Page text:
First, we need to identify which genres, discourses, and styles are the
dominant ones. Examples would be the genres which regulate action and
interaction in organisations (eg the sort of language which constitutes
‘teamwork’, ‘consultation’, ‘partnerships’, or ‘appraisals’); the
neo-liberal economic discourses which are internationally disseminated and
imposed by organisations like the International Monetary Fund and the
World Trade Organisation (including key words and phrases like ‘free
trade’, ‘transparency’, ‘flexibility’, ‘quality’); and the styles of key
figures in the new order – entrepreneurs, managers, political leaders,
etc. We also need to consider how these genres, discourses, and styles are
disseminated internationally, and across areas of social life (eg how the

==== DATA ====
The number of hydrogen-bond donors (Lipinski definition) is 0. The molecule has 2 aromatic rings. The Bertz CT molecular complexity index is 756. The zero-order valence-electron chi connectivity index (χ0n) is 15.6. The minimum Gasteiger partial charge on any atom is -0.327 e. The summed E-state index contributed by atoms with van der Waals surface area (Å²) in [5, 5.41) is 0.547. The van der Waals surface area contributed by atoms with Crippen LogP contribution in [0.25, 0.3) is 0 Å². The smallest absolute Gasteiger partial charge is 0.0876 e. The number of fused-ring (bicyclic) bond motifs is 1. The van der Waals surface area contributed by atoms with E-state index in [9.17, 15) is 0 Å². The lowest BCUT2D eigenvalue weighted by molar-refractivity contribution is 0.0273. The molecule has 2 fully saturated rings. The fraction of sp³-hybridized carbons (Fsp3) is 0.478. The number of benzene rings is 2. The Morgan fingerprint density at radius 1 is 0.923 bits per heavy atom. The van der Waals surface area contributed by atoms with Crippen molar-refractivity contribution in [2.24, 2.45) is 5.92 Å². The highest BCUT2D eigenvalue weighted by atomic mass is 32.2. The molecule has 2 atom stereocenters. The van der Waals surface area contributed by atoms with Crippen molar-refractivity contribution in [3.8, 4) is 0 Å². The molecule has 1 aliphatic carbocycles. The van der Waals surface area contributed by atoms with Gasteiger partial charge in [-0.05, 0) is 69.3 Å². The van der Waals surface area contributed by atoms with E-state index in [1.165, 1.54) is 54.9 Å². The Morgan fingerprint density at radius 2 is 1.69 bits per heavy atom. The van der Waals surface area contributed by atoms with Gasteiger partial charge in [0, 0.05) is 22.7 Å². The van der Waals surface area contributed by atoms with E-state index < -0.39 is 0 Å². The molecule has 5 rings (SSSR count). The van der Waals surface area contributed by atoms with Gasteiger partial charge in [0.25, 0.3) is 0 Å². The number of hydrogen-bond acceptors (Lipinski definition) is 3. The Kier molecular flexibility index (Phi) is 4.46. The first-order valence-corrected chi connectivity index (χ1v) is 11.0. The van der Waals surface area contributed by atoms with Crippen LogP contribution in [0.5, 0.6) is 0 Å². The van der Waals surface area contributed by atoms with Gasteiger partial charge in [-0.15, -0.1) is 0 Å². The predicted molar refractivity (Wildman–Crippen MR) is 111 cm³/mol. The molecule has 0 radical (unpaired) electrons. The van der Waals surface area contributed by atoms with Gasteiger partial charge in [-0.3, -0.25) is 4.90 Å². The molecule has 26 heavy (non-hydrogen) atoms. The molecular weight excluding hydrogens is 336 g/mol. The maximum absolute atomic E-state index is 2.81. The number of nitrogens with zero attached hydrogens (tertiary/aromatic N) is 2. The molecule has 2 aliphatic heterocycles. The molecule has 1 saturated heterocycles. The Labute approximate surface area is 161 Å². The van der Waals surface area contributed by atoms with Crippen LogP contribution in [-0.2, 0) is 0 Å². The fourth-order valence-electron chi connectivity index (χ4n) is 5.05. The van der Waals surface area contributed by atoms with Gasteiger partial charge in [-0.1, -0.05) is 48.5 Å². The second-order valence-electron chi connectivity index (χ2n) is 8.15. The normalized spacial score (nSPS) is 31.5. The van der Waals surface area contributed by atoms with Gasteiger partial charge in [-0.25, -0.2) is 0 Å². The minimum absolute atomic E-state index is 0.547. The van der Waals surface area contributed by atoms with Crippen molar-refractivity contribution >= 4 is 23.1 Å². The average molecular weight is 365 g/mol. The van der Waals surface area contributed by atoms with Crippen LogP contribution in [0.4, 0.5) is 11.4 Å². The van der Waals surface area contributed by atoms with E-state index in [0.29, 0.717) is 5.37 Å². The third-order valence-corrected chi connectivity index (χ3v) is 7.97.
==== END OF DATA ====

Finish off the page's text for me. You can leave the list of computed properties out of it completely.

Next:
discourse and genre of ‘negotiation’ so to speak ‘flows’ between economic,
political, military, and family life).

Second, we need to consider the range of difference, diversity, in genres,
discourses and styles – and the social structuring and restructuring of
that difference. One issue is access: who does or does not have access to
dominant forms? Another is relationships between dominant and non-dominant
forms – how are other genres, discourses and styles affected by the
imposition of new dominant ones? For instance, mainstream political
discourse has widely converged around neo-liberal discourse – what has
happened for instance to radical and socialist political discourses? How
have they been marginalised? How do they continue to sustain themselves?
An error which must be avoided is assuming that dominant forms are the